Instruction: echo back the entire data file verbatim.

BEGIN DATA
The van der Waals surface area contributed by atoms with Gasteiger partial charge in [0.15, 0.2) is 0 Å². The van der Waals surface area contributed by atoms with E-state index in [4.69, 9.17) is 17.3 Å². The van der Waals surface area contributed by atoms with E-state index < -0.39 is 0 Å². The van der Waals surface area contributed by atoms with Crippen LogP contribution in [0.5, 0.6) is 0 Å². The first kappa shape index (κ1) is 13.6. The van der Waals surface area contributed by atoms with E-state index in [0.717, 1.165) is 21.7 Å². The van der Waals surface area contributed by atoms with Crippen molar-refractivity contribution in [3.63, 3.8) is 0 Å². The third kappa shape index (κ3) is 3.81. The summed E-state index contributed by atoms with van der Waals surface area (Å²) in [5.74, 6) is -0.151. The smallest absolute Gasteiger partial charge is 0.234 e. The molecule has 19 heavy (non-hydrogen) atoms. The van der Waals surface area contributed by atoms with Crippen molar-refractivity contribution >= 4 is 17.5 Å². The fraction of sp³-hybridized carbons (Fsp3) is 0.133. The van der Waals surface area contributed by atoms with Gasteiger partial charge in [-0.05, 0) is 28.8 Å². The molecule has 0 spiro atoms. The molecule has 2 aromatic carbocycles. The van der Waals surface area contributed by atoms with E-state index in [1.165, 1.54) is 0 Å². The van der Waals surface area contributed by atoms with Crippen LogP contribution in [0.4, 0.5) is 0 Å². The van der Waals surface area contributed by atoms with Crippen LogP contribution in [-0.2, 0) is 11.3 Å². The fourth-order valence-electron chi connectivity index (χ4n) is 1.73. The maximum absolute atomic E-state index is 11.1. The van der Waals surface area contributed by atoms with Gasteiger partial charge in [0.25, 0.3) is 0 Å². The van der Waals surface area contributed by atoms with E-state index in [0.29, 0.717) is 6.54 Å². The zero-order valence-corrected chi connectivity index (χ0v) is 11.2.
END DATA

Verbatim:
The van der Waals surface area contributed by atoms with Gasteiger partial charge in [0.15, 0.2) is 0 Å². The van der Waals surface area contributed by atoms with E-state index in [4.69, 9.17) is 17.3 Å². The van der Waals surface area contributed by atoms with E-state index < -0.39 is 0 Å². The van der Waals surface area contributed by atoms with Crippen LogP contribution in [0.5, 0.6) is 0 Å². The first kappa shape index (κ1) is 13.6. The van der Waals surface area contributed by atoms with E-state index in [0.717, 1.165) is 21.7 Å². The van der Waals surface area contributed by atoms with Crippen molar-refractivity contribution in [3.63, 3.8) is 0 Å². The third kappa shape index (κ3) is 3.81. The summed E-state index contributed by atoms with van der Waals surface area (Å²) in [5.74, 6) is -0.151. The smallest absolute Gasteiger partial charge is 0.234 e. The molecule has 19 heavy (non-hydrogen) atoms. The van der Waals surface area contributed by atoms with Crippen molar-refractivity contribution >= 4 is 17.5 Å². The fraction of sp³-hybridized carbons (Fsp3) is 0.133. The van der Waals surface area contributed by atoms with Gasteiger partial charge in [-0.05, 0) is 28.8 Å². The molecule has 0 spiro atoms. The molecule has 2 aromatic carbocycles. The van der Waals surface area contributed by atoms with E-state index in [1.165, 1.54) is 0 Å². The van der Waals surface area contributed by atoms with Crippen LogP contribution in [0.4, 0.5) is 0 Å². The van der Waals surface area contributed by atoms with Crippen LogP contribution in [-0.2, 0) is 11.3 Å². The fourth-order valence-electron chi connectivity index (χ4n) is 1.73. The maximum absolute atomic E-state index is 11.1. The van der Waals surface area contributed by atoms with Gasteiger partial charge in [0.25, 0.3) is 0 Å². The van der Waals surface area contributed by atoms with E-state index in [0.29, 0.717) is 6.54 Å². The zero-order valence-corrected chi connectivity index (χ0v) is 11.2.